My husband and I recently received a little toy piano for our daughter. It is the perfect size for her. She sits on the floor and bangs the keys with her little fists, squealing in delight as the acoustic piano plinks out various clashing chords.
“I was raised Catholic, but, I dunno. Mass is just … well, it’s so much ceremony.”
This was overheard at a recent get-together. You may have heard a similar sentiment directed at the Lutheran Divine Service and its faithful use of liturgy. It seems that ceremony can be a bit of a deterrent to some, especially in our casual culture. But I would argue that it is the very ceremony of the Divine Service that beckons and invites those outside the Church in.
When I was a child, my church always sang “Let All Mortal Flesh Keep Silence” on Christmas Day as the Communion elements were processed into the sanctuary. The congregation would start quietly and crescendo with each verse, serving to highlight the Lord’s Supper as the high point of the service. We would have the hymns printed in a bulletin, so I remember being surprised the first time I realized that this hymn is found in the Lord’s Supper section of the hymnal rather than the Christmas section.
As anyone who spends time around kids can attest, children love to move. In fact, it is often difficult to get them to sit still, and many teachers know how beneficial it is to plan lessons in which children can move their bodies while still learning. Like many things, this characteristic of children speaks truth about human beings in general: we are made to move.
This blog post is adapted from Blessed Be His Name by Rev. Dr. Kevin S. Golden.
Scripture teaches us to call upon the name of the LORD, bless His holy name, give thanks to His name, praise His name, and hallow His name. In doing so, we worship Him because He and His name are inseparable. This worship focuses upon what He has done for us and upon His delivering the benefits of His work to us. The apostle John proclaims the benefit we receive from the name of the LORD: “These are written so that you may believe that Jesus is the Christ, the Son of God, and that by believing you may have life in His name” (John 20:31). Life is bound up in the name of Christ. The life of Christ, eternal life, victory over death, is given you in His name. The Church’s liturgy, therefore, delivers His name so that you have life.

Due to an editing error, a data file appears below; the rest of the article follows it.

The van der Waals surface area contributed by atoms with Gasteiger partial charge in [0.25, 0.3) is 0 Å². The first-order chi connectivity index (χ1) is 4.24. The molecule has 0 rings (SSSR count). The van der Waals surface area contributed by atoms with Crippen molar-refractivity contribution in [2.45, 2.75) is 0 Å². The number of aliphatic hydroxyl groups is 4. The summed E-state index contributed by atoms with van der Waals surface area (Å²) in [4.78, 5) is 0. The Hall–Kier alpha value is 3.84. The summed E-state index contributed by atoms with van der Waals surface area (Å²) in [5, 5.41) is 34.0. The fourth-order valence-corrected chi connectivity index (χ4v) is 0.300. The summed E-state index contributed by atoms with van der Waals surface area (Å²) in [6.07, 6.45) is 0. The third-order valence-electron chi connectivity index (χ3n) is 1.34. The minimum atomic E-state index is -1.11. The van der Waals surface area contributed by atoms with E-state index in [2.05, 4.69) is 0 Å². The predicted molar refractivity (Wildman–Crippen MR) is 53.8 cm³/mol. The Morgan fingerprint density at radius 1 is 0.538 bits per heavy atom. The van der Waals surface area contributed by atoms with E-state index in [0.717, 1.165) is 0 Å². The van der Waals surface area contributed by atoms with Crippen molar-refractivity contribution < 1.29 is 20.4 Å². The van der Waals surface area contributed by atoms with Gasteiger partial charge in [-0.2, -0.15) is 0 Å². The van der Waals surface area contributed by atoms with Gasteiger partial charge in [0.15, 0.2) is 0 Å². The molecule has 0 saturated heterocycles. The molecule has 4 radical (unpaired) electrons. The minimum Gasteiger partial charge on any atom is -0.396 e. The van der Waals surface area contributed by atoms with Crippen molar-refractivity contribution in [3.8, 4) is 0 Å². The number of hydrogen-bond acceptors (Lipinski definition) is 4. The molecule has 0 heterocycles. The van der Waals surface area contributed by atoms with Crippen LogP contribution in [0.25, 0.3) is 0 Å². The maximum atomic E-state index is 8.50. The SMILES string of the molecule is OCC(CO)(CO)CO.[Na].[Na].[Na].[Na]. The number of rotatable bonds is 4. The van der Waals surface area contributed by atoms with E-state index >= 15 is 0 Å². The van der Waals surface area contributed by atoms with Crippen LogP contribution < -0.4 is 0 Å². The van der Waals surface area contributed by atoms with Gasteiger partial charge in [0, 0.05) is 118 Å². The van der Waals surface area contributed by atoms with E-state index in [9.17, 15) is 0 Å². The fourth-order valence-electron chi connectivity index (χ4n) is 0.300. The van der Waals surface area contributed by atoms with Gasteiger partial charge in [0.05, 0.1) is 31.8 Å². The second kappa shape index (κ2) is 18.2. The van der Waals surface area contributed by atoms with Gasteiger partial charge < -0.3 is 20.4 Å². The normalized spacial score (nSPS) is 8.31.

The Service of the Sacrament is the celebration of the Sacrament of the Altar. The Sacrament was instituted by Jesus Christ for the forgiveness of sins. It is to be celebrated by all Christians until Christ comes again on the Last Day. Read this excerpt from Worshiping with Angels and Archangels: An Introduction to the Divine Service below to learn more about this part of the Lutheran worship.
Have you ever wondered why there are so many aspects of Lutheran worship? What about the style of music, the order of service, or even the weekly lectionary readings? Lutheran worship follows an ancient tradition that dates back hundreds of years. This includes the practice of incorporating the Service of the Word into regular services. Keep reading to learn more about this special part of Lutheran worship.
A day or two before Ash Wednesday, I remarked to my husband, “I can’t wait for Lent.” In a dreary year of isolation, anxiety, moral quandaries, political polarization, disease, and death, compounded all the more by the last few months of gloomy, wintry skies and cold weather, I am ready for spring. Lent means that spring is coming and that Easter is drawing ever nearer. It is a yearly routine that remains unchanging even in the face of a pandemic and societal disruption.
Lutherans believe that worship is an act of receiving God’s gifts. That’s why the worship service we use is called the Divine Service. It’s a time during which God comes to us through His Word and Sacraments. Lutheran Service Book includes five different versions, or settings, of the Divine Service. There is only one Divine Service, but there are different settings. Some of the music and language differ between the settings, but the core of them all is the same—God delivering to us His forgiveness and salvation.
There are a lot of ideas about what makes music appropriate for church. This post is an excerpt from Ceremony and Celebration and provides a few principles as defined by Paul H. D. Lang.